disk.locking = "FALSE" diskLib.dataCacheMaxSize = "0" diskLib.dataCacheMaxReadAheadSize = "0" diskLib.dataCacheMinReadAheadSize = "0" diskLib.dataCachePageSize = "4096" diskLib.maxUnsyncedWrites = "0" scsi1.sharedBus = "virtual"
These changes force the VMs to not try to buffer reads and writes to the disk, which would result in block corruption to the shared database. The new directives can be added anywhere in the VMX file, although I tend to add them immediately above the SCSI settings.
Repeat these steps for the Mimi.VMX file.
Now start up Rodolfo. As you do so, you might notice a small warning in the bottom right hand corner of the VMware window that states:
Clustering is not supported for WMware Workstation – this setting will be ignored
Don’t worry about this. This is expected behavior.
When Windows has booted up, log in as either Administrator or oracle, and open a command prompt. Then enter DISKPART.
The Disk Partition utility is used to partition new disks.
Use the LIST DISK command to see what disks are available. For my VM I have two, the 40GB boot disk I created originally, and the new 5GB disk I just added.
C:\>diskpart Microsoft DiskPart version 6.1.7601 Copyright (C) 1999-2008 Microsoft Corporation. On computer: RODOLFO DISKPART> list disk Disk ### Status Size Free Dyn Gpt -------- ------------- ------- ------- --- --- Disk 0 Online 40 GB 0 B Disk 1 Offline 5120 MB 5120 MB
Disk 1 is shown as being offline, so first let’s bring it online:
DISKPART> select disk 1 Disk 1 is now the selected disk. DISKPART> online disk DiskPart successfully onlined the selected disk.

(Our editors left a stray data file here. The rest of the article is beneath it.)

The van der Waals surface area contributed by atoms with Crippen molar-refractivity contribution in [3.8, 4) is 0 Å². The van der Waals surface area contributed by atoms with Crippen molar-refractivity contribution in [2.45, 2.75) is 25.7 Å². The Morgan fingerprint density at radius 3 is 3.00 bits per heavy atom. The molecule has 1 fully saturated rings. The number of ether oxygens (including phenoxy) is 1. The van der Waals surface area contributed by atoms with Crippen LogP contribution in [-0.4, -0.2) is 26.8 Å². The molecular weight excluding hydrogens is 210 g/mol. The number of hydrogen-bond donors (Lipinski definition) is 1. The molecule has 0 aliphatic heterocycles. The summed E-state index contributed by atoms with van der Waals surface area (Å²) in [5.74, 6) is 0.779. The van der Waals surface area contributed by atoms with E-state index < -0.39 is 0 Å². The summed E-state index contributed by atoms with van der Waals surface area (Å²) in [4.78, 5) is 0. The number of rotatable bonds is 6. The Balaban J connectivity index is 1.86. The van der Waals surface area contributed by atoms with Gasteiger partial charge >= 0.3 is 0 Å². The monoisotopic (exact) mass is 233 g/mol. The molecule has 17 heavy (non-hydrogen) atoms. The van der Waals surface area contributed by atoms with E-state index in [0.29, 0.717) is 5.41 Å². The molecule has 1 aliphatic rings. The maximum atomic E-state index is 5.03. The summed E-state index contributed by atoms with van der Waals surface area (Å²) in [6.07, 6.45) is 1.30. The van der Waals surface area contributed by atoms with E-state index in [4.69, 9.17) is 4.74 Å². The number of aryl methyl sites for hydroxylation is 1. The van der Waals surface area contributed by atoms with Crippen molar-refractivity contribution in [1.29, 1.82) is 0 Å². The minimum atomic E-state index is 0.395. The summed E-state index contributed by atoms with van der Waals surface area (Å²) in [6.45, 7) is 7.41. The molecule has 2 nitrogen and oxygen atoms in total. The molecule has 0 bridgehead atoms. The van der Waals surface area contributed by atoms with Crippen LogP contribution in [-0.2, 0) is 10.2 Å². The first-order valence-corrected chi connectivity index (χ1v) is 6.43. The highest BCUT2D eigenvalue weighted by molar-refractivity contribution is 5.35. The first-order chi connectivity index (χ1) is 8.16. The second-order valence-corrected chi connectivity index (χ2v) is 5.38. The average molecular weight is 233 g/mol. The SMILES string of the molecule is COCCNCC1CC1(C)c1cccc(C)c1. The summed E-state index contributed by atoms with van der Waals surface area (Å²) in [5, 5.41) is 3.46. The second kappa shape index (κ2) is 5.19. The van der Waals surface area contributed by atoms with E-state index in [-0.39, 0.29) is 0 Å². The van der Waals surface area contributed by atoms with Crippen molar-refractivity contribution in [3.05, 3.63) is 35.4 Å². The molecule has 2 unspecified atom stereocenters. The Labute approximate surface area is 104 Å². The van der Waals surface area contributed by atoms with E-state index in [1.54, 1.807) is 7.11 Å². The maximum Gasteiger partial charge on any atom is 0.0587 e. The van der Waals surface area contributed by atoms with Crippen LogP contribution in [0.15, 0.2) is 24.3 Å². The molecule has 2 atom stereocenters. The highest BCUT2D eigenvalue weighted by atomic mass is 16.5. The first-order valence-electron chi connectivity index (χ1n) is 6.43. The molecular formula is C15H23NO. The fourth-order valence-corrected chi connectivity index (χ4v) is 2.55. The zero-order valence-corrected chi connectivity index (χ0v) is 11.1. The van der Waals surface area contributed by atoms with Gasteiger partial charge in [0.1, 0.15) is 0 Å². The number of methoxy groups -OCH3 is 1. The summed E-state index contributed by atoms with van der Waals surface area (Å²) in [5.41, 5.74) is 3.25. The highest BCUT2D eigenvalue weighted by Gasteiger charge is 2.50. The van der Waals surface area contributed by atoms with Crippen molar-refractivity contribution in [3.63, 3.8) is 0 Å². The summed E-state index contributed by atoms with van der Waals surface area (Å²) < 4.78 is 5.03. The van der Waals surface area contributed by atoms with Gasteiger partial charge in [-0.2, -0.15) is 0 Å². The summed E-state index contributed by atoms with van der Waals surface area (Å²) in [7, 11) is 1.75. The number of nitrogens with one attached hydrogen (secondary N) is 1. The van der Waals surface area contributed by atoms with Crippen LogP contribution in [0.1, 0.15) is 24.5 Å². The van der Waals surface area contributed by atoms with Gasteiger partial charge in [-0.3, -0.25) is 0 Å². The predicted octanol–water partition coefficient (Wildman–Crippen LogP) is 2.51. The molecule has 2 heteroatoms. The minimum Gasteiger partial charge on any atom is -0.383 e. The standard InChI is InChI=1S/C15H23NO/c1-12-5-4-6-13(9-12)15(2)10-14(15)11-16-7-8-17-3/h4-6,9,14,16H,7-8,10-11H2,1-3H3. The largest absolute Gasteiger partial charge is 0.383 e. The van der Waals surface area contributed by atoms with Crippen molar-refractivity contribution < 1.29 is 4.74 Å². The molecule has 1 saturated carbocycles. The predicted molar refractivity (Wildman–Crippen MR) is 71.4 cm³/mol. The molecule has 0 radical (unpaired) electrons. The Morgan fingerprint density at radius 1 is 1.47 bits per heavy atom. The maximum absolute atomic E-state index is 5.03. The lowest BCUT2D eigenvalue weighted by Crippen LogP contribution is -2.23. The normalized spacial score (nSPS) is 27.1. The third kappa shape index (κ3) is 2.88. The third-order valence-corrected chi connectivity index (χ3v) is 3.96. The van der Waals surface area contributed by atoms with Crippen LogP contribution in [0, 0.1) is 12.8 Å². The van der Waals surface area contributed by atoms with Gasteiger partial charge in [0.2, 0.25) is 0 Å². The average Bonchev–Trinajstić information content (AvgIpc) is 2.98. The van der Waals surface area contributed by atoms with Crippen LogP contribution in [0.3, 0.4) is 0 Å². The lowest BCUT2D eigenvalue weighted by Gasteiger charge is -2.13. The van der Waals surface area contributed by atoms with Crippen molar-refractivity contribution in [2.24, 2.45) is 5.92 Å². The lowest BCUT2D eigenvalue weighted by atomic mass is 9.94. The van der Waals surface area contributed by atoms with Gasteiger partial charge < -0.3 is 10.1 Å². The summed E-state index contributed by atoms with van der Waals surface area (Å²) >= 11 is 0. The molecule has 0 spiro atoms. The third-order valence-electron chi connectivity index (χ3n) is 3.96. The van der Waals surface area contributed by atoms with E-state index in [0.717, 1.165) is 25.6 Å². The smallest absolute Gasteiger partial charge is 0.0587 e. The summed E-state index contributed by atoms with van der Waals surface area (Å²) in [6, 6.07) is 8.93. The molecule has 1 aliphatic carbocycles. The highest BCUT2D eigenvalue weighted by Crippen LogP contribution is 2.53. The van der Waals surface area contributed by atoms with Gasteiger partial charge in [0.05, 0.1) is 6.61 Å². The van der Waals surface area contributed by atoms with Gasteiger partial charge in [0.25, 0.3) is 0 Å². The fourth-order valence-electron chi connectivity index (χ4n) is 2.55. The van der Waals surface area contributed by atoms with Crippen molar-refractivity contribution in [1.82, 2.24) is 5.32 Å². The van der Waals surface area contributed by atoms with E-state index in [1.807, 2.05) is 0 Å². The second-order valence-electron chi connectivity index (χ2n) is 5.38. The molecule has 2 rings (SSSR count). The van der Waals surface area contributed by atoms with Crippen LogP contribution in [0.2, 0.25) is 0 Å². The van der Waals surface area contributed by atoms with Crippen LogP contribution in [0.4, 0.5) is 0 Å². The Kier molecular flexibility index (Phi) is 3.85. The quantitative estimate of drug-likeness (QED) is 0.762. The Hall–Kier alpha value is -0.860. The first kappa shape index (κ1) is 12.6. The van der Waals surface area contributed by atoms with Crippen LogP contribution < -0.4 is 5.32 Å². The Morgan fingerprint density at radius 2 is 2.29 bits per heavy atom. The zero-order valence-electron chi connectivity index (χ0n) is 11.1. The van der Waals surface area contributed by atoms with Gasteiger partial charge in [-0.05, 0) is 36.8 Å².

New disks default to being readonly, so we need to set the new disk to read-write:
DISKPART> attributes disk clear readonly Disk attributes cleared successfully.
Next we are going to create a partition on the disk. With Windows Server 2008, Windows now automatically offsets the partition to 1MB.
DISKPART> create partition extended DiskPart succeeded in creating the specified partition. DISKPART> create partition logical DiskPart succeeded in creating the specified partition. DISKPART> list partition Partition ### Type Size Offset ------------- ---------------- ------- ------- Partition 0 Extended 5118 MB 1024 KB * Partition 1 Logical 5117 MB 2048 KB
Now start up Mimi.
When Mimi starts, log in to Windows as Administrator or oracle. Then open a command prompt and type DISKPART.
Repeat the steps used on Rodolfo to list the disks, select disk 1, online the shared disk and clear the read-only attributes.
Microsoft DiskPart version 6.1.7601 Copyright (C) 1999-2008 Microsoft Corporation. On computer: MIMI DISKPART> list disk Disk ### Status Size Free Dyn Gpt -------- ------------- ------- ------- --- --- Disk 0 Online 40 GB 0 B Disk 1 Offline 5120 MB 1024 KB DISKPART> select disk 1 Disk 1 is now the selected disk. DISKPART> online disk DiskPart successfully onlined the selected disk. DISKPART> attributes disk clear readonly Disk attributes cleared successfully.
If we now check the partition table, we can see that the partitions created on Rodolfo are visible on the shared disk:
DISKPART> list partition Partition ### Type Size Offset ------------- ---------------- ------- ------- Partition 0 Extended 5118 MB 1024 KB Partition 1 Logical 5117 MB 2048 KB DISKPART>
Somtimes, when the disk is onlined, Windows will automatically assign a drive letter to it, and prompt you to format the disk.
If this happens, ignore the dialog box and use DISKPART to remove the drive letter assignment:
DISKPART> list volume Volume ### Ltr Label Fs Type Size Status Info ---------- --- ----------- ----- ---------- ------- --------- -------- Volume 0 D DVD-ROM 0 B No Media Volume 1 C NTFS Partition 39 GB Healthy System Volume 2 E RAW Partition 5117 MB Healthy DISKPART> select volume 2 Volume 2 is the selected volume. DISKPART> remove letter=e DiskPart successfully removed the drive letter or mount point.
We now have shared disk on both Rodolfo and Mimi.